QUESTION 28: OF THE VIRGINITY OF THE MOTHER OF GOD
We now have to consider the virginity of the Mother of God; concerning
which there are four points of inquiry:
(1) Whether she was a virgin in conceiving?
(2) Whether she was a virgin in His Birth?
(3) Whether she remained a virgin after His Birth?
(4) Whether she took a vow of virginity?
Article 1: Whether the Mother of God was a virgin in conceiving Christ?
Objection 1: It would seem that the Mother of God was not a virgin in
conceiving Christ. For no child having father and mother is conceived by
a virgin mother. But Christ is said to have had not only a mother, but
also a father, according to Lk. 2:33: "His father and mother were
wondering at those things which were spoken concerning Him": and further
on (Lk. 2:48) in the same chapter she says: "Behold I and Thy father
[Vulg.: 'Thy father and I'] have sought Thee sorrowing." Therefore Christ
was not conceived of a virgin mother.
Objection 2: Further (Mt. 1) it is proved that Christ was the Son of Abraham
and David, through Joseph being descended from David. But this proof
would have availed nothing if Joseph were not the father of Christ.
Therefore it seems that Christ's Mother conceived Him of the seed of
Joseph; and consequently that she was not a virgin in conceiving Him.
Objection 3: Further, it is written (Gal. 4:4): "God sent His Son, made of a
woman." But according to the customary mode of speaking, the term "woman"
applies to one who is known of a man. Therefore Christ was not conceived
by a virgin mother.
Objection 4: Further, things of the same species have the same mode of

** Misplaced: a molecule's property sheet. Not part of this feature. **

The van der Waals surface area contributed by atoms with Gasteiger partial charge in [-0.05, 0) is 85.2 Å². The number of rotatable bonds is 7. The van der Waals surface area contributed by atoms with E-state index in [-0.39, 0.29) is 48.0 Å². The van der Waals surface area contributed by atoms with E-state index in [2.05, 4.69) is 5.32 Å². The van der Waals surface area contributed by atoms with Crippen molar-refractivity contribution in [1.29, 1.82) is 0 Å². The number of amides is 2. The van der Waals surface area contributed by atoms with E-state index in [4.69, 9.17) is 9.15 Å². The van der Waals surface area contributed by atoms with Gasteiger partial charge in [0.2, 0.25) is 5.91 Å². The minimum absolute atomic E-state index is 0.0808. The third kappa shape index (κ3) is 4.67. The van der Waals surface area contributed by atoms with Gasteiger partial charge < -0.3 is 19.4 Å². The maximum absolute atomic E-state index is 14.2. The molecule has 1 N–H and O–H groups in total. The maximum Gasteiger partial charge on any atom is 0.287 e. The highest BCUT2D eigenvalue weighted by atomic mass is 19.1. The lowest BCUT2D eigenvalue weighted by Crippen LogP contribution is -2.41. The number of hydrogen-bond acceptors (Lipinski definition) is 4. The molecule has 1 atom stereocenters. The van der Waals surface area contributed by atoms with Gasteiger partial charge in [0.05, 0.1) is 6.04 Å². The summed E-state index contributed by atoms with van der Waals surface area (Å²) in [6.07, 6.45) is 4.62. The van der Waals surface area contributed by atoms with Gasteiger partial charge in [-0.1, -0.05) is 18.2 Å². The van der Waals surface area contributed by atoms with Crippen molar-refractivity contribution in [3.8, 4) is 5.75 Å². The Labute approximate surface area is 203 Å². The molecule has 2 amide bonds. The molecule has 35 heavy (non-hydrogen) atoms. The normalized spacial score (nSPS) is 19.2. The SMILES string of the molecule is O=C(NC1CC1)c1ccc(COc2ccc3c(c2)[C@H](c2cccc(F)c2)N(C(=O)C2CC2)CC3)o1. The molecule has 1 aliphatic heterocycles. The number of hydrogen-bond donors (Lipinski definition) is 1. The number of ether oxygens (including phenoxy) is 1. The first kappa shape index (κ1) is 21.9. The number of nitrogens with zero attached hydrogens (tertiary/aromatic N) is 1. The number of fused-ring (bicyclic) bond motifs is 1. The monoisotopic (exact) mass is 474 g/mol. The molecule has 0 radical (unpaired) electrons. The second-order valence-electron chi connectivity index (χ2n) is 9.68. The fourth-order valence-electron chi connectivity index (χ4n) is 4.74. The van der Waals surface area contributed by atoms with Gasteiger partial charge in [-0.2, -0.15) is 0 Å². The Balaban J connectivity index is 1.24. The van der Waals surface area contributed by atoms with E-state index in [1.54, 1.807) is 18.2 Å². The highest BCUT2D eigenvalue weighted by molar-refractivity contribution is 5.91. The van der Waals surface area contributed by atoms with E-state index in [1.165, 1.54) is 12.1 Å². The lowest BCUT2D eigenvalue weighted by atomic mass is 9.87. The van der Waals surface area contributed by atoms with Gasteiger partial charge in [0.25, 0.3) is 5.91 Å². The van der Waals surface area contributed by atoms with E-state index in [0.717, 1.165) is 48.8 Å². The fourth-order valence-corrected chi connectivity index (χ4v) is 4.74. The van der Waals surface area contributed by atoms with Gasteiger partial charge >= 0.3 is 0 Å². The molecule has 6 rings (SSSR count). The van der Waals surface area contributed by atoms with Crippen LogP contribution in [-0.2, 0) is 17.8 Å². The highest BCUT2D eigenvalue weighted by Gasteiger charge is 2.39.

generation: since generation is specified by its terminus just as are
other motions. But Christ belonged to the same species as other men,
according to Phil. 2:7: "Being made in the likeness of men, and in habit
found as a man." Since therefore other men are begotten of the mingling
of male and female, it seems that Christ was begotten in the same manner;
and that consequently He was not conceived of a virgin mother.
Objection 5: Further, every natural form has its determinate matter, outside
which it cannot be. But the matter of human form appears to be the semen
of male and female. If therefore Christ's body was not conceived of the
semen of male and female, it would not have been truly a human body;
which cannot be asserted. It seems therefore that He was not conceived of
a virgin mother.
On the contrary, It is written (Is. 7:14): "Behold a virgin shall
I answer that, We must confess simply that the Mother of Christ was a
virgin in conceiving for to deny this belongs to the heresy of the
Ebionites and Cerinthus, who held Christ to be a mere man, and maintained
that He was born of both sexes.
It is fitting for four reasons that Christ should be born of a virgin.
First, in order to maintain the dignity or the Father Who sent Him. For
since Christ is the true and natural Son of God, it was not fitting that
He should have another father than God: lest the dignity belonging to God
be transferred to another.
Secondly, this was befitting to a property of the Son Himself, Who is
sent. For He is the Word of God: and the word is conceived without any
interior corruption: indeed, interior corruption is incompatible with
perfect conception of the word. Since therefore flesh was so assumed by